Now, all of these things that we're concerned about aren't necessarily done when you sit down and have an intensive interview and just pepper them with all of these kinds of questions. No, normally it's best done just in the course of life in walking to the nearby grocery store or going to a restaurant. Certainly treating them well while you're there so that you're not so much a burden but a blessing to them in your visit.

All of these questions don't have to be answered in your first trip in depth. You are building a foundation for future trips and maybe other people picking up where you left off in order to address whatever concerns and issues and praiseworthy things going on in your missionary's ministry.

Visiting your missionary is both a great opportunity and a solemn responsibility to fulfill on behalf of all of the supporters of your missionary and your sending church.

A couple of footnotes here at the end. It's possible that the field administration may require that you have permission from the field administration before you visit your missionary. Don't automatically assume that the missionary has total freedom to welcome anybody that comes at any time.

There's also the question of finances. Who pays for it? Typically, if it is the family of the missionary, they're going to have at least some of the burden, but if it is an official visit from the sending church for the benefit of the sending church to find out more about the missionary and how they can care for them and to actually care for those missionaries, then the sending church should have the biggest part of that burden. Even if the individuals visiting the missionary can handle the finances on their own, they still should coordinate with the leadership in missions or in pastoral leadership so that they get the best possible visit on behalf of the sending church, as well as satisfying their own desires.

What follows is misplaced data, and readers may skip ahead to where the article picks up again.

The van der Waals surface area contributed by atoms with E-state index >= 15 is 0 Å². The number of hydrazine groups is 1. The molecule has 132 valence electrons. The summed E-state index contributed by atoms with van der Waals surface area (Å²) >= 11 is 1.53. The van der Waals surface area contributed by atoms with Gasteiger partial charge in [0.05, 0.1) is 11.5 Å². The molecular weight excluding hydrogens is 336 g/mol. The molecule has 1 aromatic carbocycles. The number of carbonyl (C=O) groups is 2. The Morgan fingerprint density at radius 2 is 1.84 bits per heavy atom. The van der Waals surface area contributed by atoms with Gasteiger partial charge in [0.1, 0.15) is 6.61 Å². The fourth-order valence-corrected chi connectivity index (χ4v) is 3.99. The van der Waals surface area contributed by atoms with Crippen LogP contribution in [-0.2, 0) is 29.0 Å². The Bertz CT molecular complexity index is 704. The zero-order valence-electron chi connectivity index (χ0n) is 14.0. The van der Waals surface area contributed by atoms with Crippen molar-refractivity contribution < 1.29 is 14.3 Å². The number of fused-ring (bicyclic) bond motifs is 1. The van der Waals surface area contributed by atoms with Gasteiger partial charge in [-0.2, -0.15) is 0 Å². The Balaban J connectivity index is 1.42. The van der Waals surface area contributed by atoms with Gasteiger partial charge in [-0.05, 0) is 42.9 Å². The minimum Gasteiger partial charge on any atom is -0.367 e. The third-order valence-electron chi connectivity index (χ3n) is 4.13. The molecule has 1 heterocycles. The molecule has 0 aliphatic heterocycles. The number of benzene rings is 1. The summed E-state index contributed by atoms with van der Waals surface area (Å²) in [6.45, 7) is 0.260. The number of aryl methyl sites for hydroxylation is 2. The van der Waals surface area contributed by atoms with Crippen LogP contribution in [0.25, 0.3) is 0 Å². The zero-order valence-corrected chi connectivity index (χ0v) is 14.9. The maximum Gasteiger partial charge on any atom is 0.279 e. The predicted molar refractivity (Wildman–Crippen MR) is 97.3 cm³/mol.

I've got to tell you, one of my favorite things to do is visiting missionaries on the field. I love being able to come alongside them, encourage them, point them to the purpose of their being there, help them to focus on the long-term vision. Doing it because of the joy of Jesus Christ, because Jesus is worth it. Helping them over the pitfalls and potholes and turns in the road to see the bigger picture and to rejoice in their small part in God's big plan to see his glory in Christ Jesus through local churches in every nation of the Earth.

Thanks for joining us today on Missions on Point, the Propempo perspective on church and missions. I trust that you'll find more help and resources on the website, Please preferably consider supporting this ministry. Now to God be glory in the church and in Christ Jesus forever and ever. Amen.

Comments (0)

Please login to comment.

Register for an account